Death[edit]

Toward the end of her life, Bertrand preferred her privacy and did not grant interviews.[11] She died at the age of 56 on January 27, 2007 at Cedars-Sinai Medical Center after a nearly eight-year battle with ovarian cancer and breast cancer.[11][20] Her children were with her at the time of her death.[11][21] Her daughter, Angelina Jolie, said that her mother's side of the family tended not to be long-lived, saying, "My grandmother also died young so my mother always thought it could happen to her."[22] Bertrand's mother died at the age of 45,[1] and had been diagnosed with ovarian cancer.[20]

Filmography[edit]

Title Year Role Notes
Ironside 1971 Connie TV series
Episode: "Love, Peace, Brotherhood and Murder"
Lookin' to Get Out 1982 Girl in Jeep
Man Who Loved Women, TheThe Man Who Loved Women 1983 Girl

References[edit]

  1. ^ a b c d e f Reitwiesner, William Addams. "Ancestry of Angelina Jolie". wargs.com. Retrieved 2011-04-22. 
  2. ^ Tedmanson, Sophie. "Angelina Jolie reveals she had double mastectomy". The Times. Retrieved May 14, 2013.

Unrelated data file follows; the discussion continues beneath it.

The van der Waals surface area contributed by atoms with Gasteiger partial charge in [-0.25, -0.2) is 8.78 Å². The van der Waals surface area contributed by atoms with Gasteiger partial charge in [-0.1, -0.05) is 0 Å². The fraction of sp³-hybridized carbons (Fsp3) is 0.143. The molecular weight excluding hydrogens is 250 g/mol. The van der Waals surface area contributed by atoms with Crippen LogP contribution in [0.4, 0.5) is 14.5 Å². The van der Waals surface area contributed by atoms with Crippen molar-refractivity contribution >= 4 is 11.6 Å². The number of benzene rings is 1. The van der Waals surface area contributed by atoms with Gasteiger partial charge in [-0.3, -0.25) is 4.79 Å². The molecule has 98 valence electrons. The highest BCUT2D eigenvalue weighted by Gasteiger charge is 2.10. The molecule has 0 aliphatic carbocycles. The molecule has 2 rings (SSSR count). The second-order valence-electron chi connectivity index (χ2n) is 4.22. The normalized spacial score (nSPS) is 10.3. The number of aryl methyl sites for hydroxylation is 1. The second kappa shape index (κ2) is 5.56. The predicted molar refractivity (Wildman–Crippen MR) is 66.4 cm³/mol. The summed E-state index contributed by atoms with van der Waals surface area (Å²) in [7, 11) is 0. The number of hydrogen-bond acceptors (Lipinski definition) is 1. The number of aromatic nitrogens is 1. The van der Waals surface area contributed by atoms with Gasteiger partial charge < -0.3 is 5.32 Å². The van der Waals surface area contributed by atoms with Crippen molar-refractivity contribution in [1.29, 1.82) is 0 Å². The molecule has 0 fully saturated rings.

3. ^ a b Johnson, Will (2011-02-09). "Ancestry of Angelina Jolie". Knol.Google.com. Retrieved 2011-04-24. 
  4. ^ "Social Security Death Index". SSDI.Rootsweb.Ancestry.com. Retrieved 2011-04-22. 
  5. ^ Nudd, Tim (2007-11-02). "Hillary, Meet Your New Cousins: Angelina and Madonna". People (Time, Inc). ISSN 0093-7673. Retrieved 2011-04-22. 
  6. ^ a b Sessums, Kevin (November 2004). "Wild at Heart". Allure (Condé Nast Publications). ISSN 1054-7711. Retrieved 2011-05-26. 
  7. ^ Watchtower — Yearbook of Beverly Hills High School. 1966–1968. 
  8. ^ a b Armstrong, Lois (1978-06-26). "Down but Not Out". People (Time, Inc). ISSN 0093-7673. Retrieved 2011-04-22. 
  9. ^ "Native American Film Festival Planned". Jamestown Community College. Retrieved 2011-04-22.